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 A sapling is burned in the lab at Idaho State University. Courtesy Raquel Partelli-Feltrin

Study digs into how fire kills trees—and it’s not what most have thought

For decades, it’s been assumed that trees die from forest fires because they lose their leaves or the ability to move water within their trunks. In theory, they die of dehydration or starvation.

But a new study co-authored by a professor at the University of Georgia challenges these conventional—yet unproven—ideas, determining that it’s the cells just under the bark that fail, causing the plant to die. The study was recently published in the journal New Phytologist.

The research is the first to document, using controlled laboratory burns, the fire-induced death of the phloem and cambium cells, which produce new wood layers from under the tree bark. The study also found the xylem, which transports water throughout the tree, was largely unaffected by intense fires.

“People were thinking it was total hydraulic failure in the xylem, but the phloem and cambium are the only living parts. If the fire kills the phloem and cambium, the tree will die—and we can quantify that these trees are dead,” said Dan Johnson, an associate professor at the UGA Warnell School of Forestry and Natural Resources. “We can do a kind of autopsy on the saplings and measure electrolyte leakage to see if the cells are dead.”

The study was conducted at the University of Idaho’s burn lab using Ponderosa pine saplings. These trees are known for their fire tolerance, but even so, the trees have their limits. The research team set fires around small, 2-year-old trees that, based on previous research, would almost certainly kill them.

After the fire, they sliced thin layers of the stem and examined them under high-powered microscopes to look at individual cells. Even without testing the phloem and cambium, said Johnson, it was clear the cells were dead—but other parts of the tree remained intact.

Raquel Partelli-Feltrin, the lead author of the study who is now a postdoctoral researcher at the University of British Columbia in Vancouver, Canada, found traditional theories on tree mortality just weren’t true. These theories included that the loss of leaves or needles would inhibit photosynthesis; that fire would irreversibly damage the xylem, leaving the tree to dry up; or that the fire would kill the roots.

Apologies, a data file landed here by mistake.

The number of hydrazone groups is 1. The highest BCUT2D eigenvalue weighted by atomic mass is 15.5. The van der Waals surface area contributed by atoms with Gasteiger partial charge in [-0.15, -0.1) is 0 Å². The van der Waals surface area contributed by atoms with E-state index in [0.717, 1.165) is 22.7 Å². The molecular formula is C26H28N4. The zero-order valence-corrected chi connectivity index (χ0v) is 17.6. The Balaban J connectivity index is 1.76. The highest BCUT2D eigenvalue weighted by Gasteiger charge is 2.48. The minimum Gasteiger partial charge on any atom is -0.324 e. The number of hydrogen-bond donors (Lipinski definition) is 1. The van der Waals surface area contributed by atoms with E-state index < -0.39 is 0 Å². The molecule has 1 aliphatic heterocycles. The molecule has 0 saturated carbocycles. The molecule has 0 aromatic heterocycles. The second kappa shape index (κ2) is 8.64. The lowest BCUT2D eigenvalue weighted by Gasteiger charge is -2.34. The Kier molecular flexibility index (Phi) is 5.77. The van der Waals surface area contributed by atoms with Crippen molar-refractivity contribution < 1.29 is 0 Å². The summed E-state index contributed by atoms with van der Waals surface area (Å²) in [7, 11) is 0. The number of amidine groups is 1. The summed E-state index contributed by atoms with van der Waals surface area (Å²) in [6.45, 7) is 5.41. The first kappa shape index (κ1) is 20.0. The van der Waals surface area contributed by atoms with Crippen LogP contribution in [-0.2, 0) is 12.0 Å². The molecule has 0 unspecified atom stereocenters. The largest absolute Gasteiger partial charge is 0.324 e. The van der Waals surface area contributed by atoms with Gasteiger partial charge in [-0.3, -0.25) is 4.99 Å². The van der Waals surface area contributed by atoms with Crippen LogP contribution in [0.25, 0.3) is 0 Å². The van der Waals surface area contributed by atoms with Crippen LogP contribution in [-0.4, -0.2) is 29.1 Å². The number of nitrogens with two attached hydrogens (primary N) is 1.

But soil is an excellent insulator, said Johnson, and it wasn’t the loss of needles that resulted in  mortality. 

“What Raquel has found is that xylem is 100% intact in these trees burned with a fire that we know is going to kill them,” said Johnson. But while those cells were intact, the phloem and cambium cells were a different story. “It turned out that after these plants were burned, there were very little sugars in the lower portion of the plants, indicating dysfunction in the phloem.”

In trees, phloem helps move sugars, or food, to stems, leaves and roots, while cambium makes new phloem and xylem cells. “So, if you kill phloem and cambium cells, the tree is done,” added Johnson.

The study is the first to document this process in Ponderosa pine saplings, and Johnson said the process translates to adult trees. From here, researchers are turning to other trees growing in fire-prone areas, such as Douglas fir, loblolly pine and longleaf pine. 

As more is known about this process, it can help forest landowners better plan for controlled burns and other management techniques to keep trees safe and thriving.

“We are also incorporating the effects from drought, which is affecting pine forests across the American South and West,” added Johnson. “Using burn labs, we can now better understand why some trees withstand fire and the mechanics on a cellular level.”


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